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Crucial's DDR5 RAM Is Ready For Retail

Crucial DDR5
Crucial DDR5 (Image credit: XFastest)

It looks like DDR5 RAM is almost ready for purchase. Chinese news outlet XFastest this week shared photographs of the first retail DDR5 memory modules from Crucial, showing the components in retail packaging, just aching to hit shelves. 

As seen in the images, the publication blocked out the information on the modules' sticker, reportedly so Crucial can't trace the modules. 

Crucial's memory modules check in at DDR5-4800, but that's just the start. DDR5 is projected to hit 6,400 MHz, with some vendors already aiming for 10,000 MHz. Preliminary RAM benchmarks show DDR5 with massive uplifts in synthetic workloads, so it'll be interesting to evaluate DDR5's real-world benefits and how it stacks up to the best RAM kits on the market today.

The DDR5 sticks in question sport a CAS Latency (CL) value of 40 and a DRAM voltage requirement of 1.1V. The UDIMM has a capacity of 8GB, while the SO-DIMM sports a whopping 32GB. 

As you can see in the pictures, Crucial DDR5 memory modules comes with a boring, green PCB. So we expect these to be budget offerings for value-conscious shoppers and OEMs. Don't worry though: High-end memory modules will likely arrive with fancy heat spreaders and tacky RGB illumination.

Crucial DDR5 (Image credit: XFastest)

Crucial's memory modules utilize integrated circuits (ICs) from Micron. The UDIMM module features a one-side design with four 2GB memory ICs, while the SO-DIMM module sticks to a dual-sided design with up to 16 memory ICs of the same size. According to JEDEC's specification, DDR5 is expected to push the envelop in terms of capacity. The expected ceiling is 128GB per module. 

Currently, we know about two processor families that will potentially support DDR5. On the Blue Team, we have Intel's upcoming 12th Generation Alder Lake hybrid desktop processors that are scheduled to hit the market in the second half of this year. For the Red Team, Zen 4 has been rumored to support DDR5 memory, which would make sense, since Zen 3 will be the last microarchitecture to go through the AM4 CPU socket. It wouldn't be surprising to see AMD use the new AM5 socket to exploit DDR5.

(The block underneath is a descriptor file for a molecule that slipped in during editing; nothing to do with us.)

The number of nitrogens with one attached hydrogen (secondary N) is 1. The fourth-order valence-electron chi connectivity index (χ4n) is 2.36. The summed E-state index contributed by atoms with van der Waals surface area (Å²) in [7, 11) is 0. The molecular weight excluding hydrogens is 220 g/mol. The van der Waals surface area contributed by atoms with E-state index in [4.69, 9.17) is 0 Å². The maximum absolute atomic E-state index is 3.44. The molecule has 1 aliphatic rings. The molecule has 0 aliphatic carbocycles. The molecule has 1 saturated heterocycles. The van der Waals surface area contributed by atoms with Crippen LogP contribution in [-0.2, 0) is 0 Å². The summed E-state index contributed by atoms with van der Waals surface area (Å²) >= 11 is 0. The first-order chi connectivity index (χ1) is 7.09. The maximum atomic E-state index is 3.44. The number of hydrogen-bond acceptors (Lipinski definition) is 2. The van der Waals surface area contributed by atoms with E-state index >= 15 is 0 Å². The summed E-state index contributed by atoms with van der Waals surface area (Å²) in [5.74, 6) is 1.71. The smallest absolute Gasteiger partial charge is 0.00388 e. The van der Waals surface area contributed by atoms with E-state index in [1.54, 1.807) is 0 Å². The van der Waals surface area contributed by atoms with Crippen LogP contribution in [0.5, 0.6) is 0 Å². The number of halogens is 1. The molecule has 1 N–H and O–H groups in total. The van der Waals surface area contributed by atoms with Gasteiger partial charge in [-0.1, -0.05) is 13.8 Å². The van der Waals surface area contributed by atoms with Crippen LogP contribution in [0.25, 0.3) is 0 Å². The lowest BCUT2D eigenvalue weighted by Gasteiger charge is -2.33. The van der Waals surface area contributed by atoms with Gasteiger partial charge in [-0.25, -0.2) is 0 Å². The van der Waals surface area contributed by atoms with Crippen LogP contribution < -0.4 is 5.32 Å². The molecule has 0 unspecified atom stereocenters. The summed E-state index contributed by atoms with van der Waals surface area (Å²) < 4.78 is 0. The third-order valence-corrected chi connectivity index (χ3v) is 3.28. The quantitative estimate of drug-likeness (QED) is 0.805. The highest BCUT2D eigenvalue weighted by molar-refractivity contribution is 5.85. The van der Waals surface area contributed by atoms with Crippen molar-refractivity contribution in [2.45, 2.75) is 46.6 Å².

AMD's Zen 4 isn't expected until next year, so Intel might beat AMD to DDR5 adoption as revenge for the latter embracing PCIe 4.0 first on a mainstream platform.

  • tennis2
    Ehhh, why is DDR5-4800 CAS 40 when DDR4-4800 is CAS 19?
    That's going to negate all (or more) of the various other architectural performance improvements of DDR5.
    Reply
  • Kamen Rider Blade
    WTF, why is there a double height PCB for only 8 DRAM packages?

    Why are you wasting so much PCB when you could've easily packaged it on smaller PCB?
    Reply
  • hotaru.hino
    tennis2 said:
    Ehhh, why is DDR5-4800 CAS 40 when DDR4-4800 is CAS 19?
    That's going to negate all (or more) of the various other architectural performance improvements of DDR5.
    While I don't have an exact answer, we can speculate:
    DDR4-4800 isn't part of the JEDEC spec.
    At least on Ryzen systems, memory controllers can't clock that fast anyway, so there's additional latency due to addressing memory at less than 1:1 clock speeds. If AMD's slide deck was any indication, DDR4-4400 CL18's latency isn't any better than DDR4-3200 CL14 when put into practice.
    The absolute latency isn't that much better or worse than the JEDEC standard for DDR4 in its entirety
    Assuming the table on Wikipedia is listing the official JEDEC standards for DDR4, it's likely JEDEC is being generous with timings and we'll likely see memory with faster timings becoming more mainstream
    Kamen Rider Blade said:
    WTF, why is there a double height PCB for only 8 DRAM packages?

    Why are you wasting so much PCB when you could've easily packaged it on smaller PCB?
    Probably logistics. It's easier to mass produce one item than two.
    Reply
  • Kamen Rider Blade
    hotaru.hino said:
    Probably logistics. It's easier to mass produce one item than two.
    But at the cost of Material Inefficiency which is bad for the environment.
    Reply
  • SethNW
    As with all new DDR generations, DDR5 will likely be downgrade in terms of everyday use and gaming, since when you combine frequency and amount of cycles in latency, it's response time in ns, is longer than DDR4. But it will be better for workloads that only care about bandwidth. So I won't be rushing to upgrade. Just as with DDR3, DDR4 will probably be fine for a while, till performance of DDR5 gets improved and software more optimized for it.
    Reply
  • hotaru.hino
    Kamen Rider Blade said:
    But at the cost of Material Inefficiency which is bad for the environment.
    If you look at only that part then you could make the argument. But the logistics concerning having multiple items could in the long run require more resources that it effectively offsets any material efficiency.

    You can't have your cake and eat it too.
    Reply
  • lazyabum
    I'd like to see HBM5 RAM Running at 10GHz on the motherboard.
    Reply